I think I’ve met Clark before, although he insists we haven’t. He could have been the one who talked to us in the summer of 2002, when I was visiting from California with my boyfriend at the time. I recall the thick, foggy glasses, the deeply lined skin, the untrimmed beard, the curly hair that spreads out like fingers. But mostly, it’s the voice – scraggly and slow, wandering over the words and picking up each one for examination. I remember that he – or this person like him – asked my boyfriend and me if we were married. When we said no, he asked if we were having sex.
While Clark doesn’t seem like the type to care whether or not an unmarried couple is sleeping together, he is very much attuned to his need for romance. His attitude towards his life and himself is blunt – both in how he speaks of it and in his casual summaries of various failures. But at the end of our talk, which he seems anxious to wrap up so he can get on with his day, he fixes his eyes on mine and says, “I want to fall in love.”
I remember walking by homeless people as a teenager, and supposing they had somehow come to terms with their emotional states, including any longing they might have for romantic partnership. In fact, the thought didn’t even register that they may have such a longing. As if the need for food and shelter obliterated all other concerns, and until those needs were met, they thought of nothing else.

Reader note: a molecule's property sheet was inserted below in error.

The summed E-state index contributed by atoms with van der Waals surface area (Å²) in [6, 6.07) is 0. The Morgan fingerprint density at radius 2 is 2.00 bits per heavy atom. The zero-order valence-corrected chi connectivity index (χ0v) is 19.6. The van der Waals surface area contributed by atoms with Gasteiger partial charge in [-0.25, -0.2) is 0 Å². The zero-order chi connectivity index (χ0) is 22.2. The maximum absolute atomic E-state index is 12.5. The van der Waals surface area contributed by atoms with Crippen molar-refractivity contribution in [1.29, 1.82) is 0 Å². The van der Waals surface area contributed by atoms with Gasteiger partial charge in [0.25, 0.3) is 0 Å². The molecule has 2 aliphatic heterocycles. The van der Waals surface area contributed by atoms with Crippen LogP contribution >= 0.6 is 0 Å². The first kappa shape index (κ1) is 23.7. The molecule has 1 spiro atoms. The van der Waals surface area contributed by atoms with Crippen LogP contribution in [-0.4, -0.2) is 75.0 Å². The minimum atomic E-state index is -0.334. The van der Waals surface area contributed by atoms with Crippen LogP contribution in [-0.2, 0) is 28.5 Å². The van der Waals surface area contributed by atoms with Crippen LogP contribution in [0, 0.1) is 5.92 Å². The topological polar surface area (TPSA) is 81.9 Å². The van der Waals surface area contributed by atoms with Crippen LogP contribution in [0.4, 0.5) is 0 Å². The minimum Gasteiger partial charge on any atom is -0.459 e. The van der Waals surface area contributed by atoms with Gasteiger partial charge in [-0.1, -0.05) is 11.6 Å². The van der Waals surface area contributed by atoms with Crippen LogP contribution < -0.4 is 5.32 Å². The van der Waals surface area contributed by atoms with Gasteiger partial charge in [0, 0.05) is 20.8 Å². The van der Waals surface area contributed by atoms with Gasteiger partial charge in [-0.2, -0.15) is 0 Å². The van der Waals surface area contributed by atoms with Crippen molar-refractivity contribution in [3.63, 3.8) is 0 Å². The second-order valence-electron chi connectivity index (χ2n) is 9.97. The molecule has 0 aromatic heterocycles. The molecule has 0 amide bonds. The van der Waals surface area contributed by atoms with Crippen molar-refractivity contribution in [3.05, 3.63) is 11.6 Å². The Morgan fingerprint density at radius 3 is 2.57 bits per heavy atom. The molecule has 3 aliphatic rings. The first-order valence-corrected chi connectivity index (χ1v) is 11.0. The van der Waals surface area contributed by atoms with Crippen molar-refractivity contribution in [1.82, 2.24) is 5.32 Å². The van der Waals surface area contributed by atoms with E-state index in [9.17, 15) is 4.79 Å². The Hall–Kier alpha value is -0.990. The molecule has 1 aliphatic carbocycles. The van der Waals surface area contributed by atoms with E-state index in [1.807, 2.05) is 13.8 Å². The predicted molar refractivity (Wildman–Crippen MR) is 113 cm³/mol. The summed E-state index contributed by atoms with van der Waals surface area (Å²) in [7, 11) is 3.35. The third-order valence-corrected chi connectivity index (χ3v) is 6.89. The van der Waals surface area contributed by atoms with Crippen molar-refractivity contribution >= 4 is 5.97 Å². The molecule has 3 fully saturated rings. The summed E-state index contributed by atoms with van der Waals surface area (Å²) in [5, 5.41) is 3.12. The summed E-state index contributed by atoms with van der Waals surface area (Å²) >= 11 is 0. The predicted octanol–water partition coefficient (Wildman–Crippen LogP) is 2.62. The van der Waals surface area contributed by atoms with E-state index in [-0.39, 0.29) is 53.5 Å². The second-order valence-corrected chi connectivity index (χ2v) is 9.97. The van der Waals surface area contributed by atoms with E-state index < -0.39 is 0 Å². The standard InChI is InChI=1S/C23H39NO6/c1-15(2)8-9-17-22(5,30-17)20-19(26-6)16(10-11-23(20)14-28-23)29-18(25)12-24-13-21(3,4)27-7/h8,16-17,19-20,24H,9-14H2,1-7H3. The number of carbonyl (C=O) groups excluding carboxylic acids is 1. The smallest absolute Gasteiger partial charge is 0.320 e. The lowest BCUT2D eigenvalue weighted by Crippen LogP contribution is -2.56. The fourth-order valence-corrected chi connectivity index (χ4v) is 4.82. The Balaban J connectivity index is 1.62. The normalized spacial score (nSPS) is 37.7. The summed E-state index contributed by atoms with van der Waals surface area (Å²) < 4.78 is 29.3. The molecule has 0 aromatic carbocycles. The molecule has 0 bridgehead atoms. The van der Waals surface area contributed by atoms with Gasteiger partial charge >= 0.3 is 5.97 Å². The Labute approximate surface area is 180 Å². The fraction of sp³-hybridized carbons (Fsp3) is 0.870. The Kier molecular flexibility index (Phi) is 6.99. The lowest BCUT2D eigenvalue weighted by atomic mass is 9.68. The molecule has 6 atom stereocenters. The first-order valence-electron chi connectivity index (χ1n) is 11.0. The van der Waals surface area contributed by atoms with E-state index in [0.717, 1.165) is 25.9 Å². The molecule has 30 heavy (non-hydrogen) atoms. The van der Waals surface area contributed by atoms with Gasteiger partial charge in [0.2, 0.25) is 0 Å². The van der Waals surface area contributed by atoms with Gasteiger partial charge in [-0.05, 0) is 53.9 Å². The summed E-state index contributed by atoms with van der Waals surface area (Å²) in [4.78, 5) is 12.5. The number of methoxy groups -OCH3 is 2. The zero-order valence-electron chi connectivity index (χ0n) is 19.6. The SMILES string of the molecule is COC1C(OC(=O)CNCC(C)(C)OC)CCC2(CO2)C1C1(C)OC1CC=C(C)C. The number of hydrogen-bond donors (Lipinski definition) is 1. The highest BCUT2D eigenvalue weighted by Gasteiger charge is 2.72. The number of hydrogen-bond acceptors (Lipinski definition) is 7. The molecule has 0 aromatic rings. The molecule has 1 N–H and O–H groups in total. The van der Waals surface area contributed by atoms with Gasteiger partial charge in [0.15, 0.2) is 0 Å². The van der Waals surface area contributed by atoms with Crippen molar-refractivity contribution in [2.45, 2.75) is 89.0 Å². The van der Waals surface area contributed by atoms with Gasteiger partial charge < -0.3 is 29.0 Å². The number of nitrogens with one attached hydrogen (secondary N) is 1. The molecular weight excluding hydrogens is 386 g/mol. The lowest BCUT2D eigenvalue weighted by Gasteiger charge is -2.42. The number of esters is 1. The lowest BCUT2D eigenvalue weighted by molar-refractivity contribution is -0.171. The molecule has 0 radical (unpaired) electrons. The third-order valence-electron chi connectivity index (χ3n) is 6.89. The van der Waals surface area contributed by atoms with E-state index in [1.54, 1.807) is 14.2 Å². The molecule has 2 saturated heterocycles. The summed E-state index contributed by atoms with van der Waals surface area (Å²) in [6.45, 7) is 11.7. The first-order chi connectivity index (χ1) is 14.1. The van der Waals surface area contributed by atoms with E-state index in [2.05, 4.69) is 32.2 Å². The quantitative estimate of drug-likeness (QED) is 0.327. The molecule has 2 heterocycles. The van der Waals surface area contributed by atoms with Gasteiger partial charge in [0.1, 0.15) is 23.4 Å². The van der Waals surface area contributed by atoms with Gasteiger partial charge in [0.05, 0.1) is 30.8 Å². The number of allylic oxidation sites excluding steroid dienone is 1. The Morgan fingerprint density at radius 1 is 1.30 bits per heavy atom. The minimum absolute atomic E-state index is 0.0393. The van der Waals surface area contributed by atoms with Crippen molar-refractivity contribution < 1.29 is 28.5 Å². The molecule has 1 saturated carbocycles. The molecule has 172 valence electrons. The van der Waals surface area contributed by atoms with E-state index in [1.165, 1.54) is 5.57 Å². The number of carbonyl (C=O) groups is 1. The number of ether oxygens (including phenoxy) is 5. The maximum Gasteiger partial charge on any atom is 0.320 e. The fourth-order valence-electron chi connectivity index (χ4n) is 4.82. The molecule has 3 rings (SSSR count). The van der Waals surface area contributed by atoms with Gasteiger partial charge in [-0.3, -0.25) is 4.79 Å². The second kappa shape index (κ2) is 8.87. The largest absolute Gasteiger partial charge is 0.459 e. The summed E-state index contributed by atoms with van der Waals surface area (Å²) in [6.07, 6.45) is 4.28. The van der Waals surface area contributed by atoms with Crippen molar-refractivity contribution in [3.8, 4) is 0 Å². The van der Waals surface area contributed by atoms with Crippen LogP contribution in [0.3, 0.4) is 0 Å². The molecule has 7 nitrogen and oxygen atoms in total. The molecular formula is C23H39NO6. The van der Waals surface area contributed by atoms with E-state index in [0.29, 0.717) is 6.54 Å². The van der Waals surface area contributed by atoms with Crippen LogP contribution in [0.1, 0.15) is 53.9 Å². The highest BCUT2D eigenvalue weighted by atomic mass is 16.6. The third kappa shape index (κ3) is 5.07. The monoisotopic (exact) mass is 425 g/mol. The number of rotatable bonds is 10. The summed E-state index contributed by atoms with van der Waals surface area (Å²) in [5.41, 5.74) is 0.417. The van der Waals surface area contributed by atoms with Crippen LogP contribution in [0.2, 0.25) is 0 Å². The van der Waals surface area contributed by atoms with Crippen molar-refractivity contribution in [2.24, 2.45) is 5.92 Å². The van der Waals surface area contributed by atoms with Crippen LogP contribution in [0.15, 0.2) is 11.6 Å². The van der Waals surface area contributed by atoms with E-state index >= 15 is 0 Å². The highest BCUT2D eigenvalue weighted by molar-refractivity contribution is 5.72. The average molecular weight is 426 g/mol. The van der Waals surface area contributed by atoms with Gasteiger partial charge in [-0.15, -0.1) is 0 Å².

Of course, I was wrong and narrow-minded. And yet, Clark has still surprised me with how close to the surface he keeps that wish, with his willingness to proclaim it. I applaud him. And yes, I want to fall in love, too. Just one other thing I have in common with a complete stranger.
Clark won $10,000 once, but a woman took the ticket from him during a sexual encounter. The first sentence he chooses to describe his current situation is, “I need to make a big score in the lottery to make it out of homelessness.” Later, he says that if he could just make that big score, he would “drop the lottery like a bad habit.” A gambling addiction support group, he said, is something he “could try once or twice.”
Growing up, his father drank on and off, and cheated on his mother. He and Clark fought, and Clark left home early. “Everything was going along rather good. A couple of broken love affairs and that’s the name of the tune.” He said he has an alcohol-related disease, Wernicke-Korsakoff Syndrome, in which “a piece of my brain fizzled out.” The cause, he says, is “drinking and not eating.” His only remaining family alive is a sister. He was staying at Pine Street Inn, but currently is staying with a friend who got an apartment.
Another man who knows Clark says that talking to him is like hearing a waking dream. It’s hard to make sense of it. But I could see those green eyes clearly, could easily decipher the need in his voice, when Clark told me he wants a woman to love. “Maybe,” he said, “she’ll straighten me out a little bit.”